‘Stay home’ order affecting businesses now to May 4; latest advise is for all to wear a mask
WHATCOM — Over four days, from last week Thursday to Monday, the number of local deaths from coronavirus rose by ten to 19, the county Health Department reported.
The count stayed at 19 in the reporting on Tuesday.
The numbers are updated each day at noon, although they represent the count as of the previous midnight. Four deaths had occurred by the end of Saturday, and six more were in the count through Sunday.
Also, there were 39 new confirmed cases of COVID-19 from the weekend to Tuesday, bringing the total since the start of the pandemic to 238. The results have been negative in at least 825 tests for the disease.
The county Health Department said it is investigating all confirmed cases and working to support facilities with at least one confirmed case or death of COVID. Also, public health staff can give technical support and may be able to assist with personal protective equipment.
That involvement by county health authorities last week included the Lynden Manor assisted-living facility. All residents there were tested on Thursday, April 2, for coronavirus, with a reported nine new cases found.
The administrator of Lynden Manor, Russell Chittock, confirmed that a resident there, a woman in her 90s, died “with” COVID-19 on Wednesday, April 1.
Chittock believes the distinction of saying “with” coronavirus, not necessarily “of” it, is important. “She was already in the process of passing away from other things when she contracted it,” he said.
The woman was one of five Lynden Manor residents who had tested positive for the COVID-19 coronavirus, three more than known before, Lynden Manor announced on Tuesday, March 31.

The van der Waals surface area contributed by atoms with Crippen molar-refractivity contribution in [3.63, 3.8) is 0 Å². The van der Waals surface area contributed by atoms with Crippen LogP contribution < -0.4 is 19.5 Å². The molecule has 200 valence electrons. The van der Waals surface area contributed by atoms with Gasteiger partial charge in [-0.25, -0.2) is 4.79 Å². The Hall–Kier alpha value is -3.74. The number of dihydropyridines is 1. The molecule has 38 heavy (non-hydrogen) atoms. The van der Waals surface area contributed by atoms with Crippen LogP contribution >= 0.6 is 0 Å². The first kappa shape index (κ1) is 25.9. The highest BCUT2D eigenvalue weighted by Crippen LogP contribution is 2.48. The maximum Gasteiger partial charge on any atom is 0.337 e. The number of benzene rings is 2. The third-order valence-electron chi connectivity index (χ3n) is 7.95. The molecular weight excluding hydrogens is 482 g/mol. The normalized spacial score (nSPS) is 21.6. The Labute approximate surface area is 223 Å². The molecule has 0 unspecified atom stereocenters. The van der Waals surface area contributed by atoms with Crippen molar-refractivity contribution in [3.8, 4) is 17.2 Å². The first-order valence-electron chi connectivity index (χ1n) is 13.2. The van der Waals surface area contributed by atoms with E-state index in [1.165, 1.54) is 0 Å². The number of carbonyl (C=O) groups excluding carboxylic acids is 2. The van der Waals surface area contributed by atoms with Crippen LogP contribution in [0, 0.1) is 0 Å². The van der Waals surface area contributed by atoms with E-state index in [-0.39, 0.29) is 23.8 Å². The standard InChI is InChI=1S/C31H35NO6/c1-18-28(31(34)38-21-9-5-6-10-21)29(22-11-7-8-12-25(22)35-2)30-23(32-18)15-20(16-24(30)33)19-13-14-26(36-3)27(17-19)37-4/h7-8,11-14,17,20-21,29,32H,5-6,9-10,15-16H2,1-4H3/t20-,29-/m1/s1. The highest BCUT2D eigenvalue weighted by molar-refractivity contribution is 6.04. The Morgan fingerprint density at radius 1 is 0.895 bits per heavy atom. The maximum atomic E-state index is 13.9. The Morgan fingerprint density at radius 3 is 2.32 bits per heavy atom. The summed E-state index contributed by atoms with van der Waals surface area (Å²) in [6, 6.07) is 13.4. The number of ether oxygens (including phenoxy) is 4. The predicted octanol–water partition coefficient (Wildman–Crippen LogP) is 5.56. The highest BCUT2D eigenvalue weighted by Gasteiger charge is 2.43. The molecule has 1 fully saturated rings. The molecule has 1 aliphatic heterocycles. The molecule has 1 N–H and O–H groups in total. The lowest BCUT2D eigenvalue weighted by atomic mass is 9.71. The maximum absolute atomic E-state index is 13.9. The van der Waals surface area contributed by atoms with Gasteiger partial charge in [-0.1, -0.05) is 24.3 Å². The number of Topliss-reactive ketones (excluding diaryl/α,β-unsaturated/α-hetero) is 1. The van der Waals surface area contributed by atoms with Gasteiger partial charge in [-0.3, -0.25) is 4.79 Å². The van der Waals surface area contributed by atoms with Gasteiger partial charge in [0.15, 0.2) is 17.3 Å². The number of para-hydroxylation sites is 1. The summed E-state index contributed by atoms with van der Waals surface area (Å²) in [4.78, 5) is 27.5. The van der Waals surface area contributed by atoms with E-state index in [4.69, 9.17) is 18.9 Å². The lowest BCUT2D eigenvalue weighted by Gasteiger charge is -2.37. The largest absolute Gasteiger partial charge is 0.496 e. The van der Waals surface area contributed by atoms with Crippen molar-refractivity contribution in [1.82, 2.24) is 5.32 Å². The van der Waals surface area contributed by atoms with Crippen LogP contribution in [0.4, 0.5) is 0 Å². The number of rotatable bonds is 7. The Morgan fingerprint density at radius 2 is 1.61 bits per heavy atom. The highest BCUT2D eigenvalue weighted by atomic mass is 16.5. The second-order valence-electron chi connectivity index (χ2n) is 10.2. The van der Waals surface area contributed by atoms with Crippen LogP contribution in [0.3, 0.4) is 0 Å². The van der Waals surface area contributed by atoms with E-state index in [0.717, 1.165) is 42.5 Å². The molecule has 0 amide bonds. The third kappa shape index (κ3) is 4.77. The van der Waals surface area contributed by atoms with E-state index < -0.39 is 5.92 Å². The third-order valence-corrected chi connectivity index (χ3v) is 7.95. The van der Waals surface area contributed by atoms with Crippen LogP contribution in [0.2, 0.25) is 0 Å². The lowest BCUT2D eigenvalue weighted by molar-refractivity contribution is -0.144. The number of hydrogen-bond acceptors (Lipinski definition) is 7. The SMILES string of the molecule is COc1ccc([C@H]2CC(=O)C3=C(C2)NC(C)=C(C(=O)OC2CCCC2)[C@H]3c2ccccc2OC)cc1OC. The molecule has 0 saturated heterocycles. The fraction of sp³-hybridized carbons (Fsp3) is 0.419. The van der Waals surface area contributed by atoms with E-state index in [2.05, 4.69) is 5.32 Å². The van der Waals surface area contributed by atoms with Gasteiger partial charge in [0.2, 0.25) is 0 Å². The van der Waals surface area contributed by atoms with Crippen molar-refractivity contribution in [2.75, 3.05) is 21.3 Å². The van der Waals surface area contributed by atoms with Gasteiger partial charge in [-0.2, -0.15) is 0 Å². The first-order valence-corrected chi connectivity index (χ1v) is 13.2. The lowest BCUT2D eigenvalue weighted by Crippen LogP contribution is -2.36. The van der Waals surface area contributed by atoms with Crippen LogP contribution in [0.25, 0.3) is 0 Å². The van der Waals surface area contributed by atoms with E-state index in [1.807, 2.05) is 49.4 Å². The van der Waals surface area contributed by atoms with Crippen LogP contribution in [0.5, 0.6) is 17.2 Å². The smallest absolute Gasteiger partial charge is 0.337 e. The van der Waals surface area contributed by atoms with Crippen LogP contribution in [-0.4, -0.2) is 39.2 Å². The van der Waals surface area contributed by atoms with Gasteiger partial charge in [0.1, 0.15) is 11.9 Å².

However, at least two persons who had coronavirus at Lynden Manor have fully recovered.
The Washington state numbers, update only through Sunday, April 5, were 372 deaths and 8,384 confirmed cases, with 87,902 negatives tests for an 8.6% positive rate. Almost 60 percent of the state deaths, although only 39% of the cases, were in King County.
In other COVID-19 news of the past week:
• Two employees at the Ferndale Grocery Outlet store tested positive for COVID-19, were at home self-quarantined and in recovery, the business posted on its Facebook page on Saturday.
“Out of an abundance of caution, we closed our store at 5 p.m. on April 4 to have a professional cleaning company come in and completely sanitize the store prior to reopening. We have taken all necessary steps to identify and notify individuals who worked closely with the employees and have asked them to self-quarantine for a period of 14 days or to obtain medical clearance.”
Online comments praised the store’s transparency and thanked grocery workers for continuing to work.
• On Thursday, April 2, Gov. Jay Inslee extended his “Stay Home, Stay Healthy” order for three more weeks to May 4.
It pertains to all public gatherings and businesses that are not deemed essential.
“By staying home, we are keeping our communities as healthy as we can,” the Washington State Health Department posted. “We are slowing down the spread of the virus and buying more time for the state to build hospital capacity.
Washington State’s social distancing efforts are beginning to “flatten the curve,” the department said. Even so, models from the University of Washington suggest that there may be 1,400 deaths from COVID-19 in the state — there were 262 as of April 1 — and “it is clear that more people will die if our social distancing efforts stop right now,” Inslee said.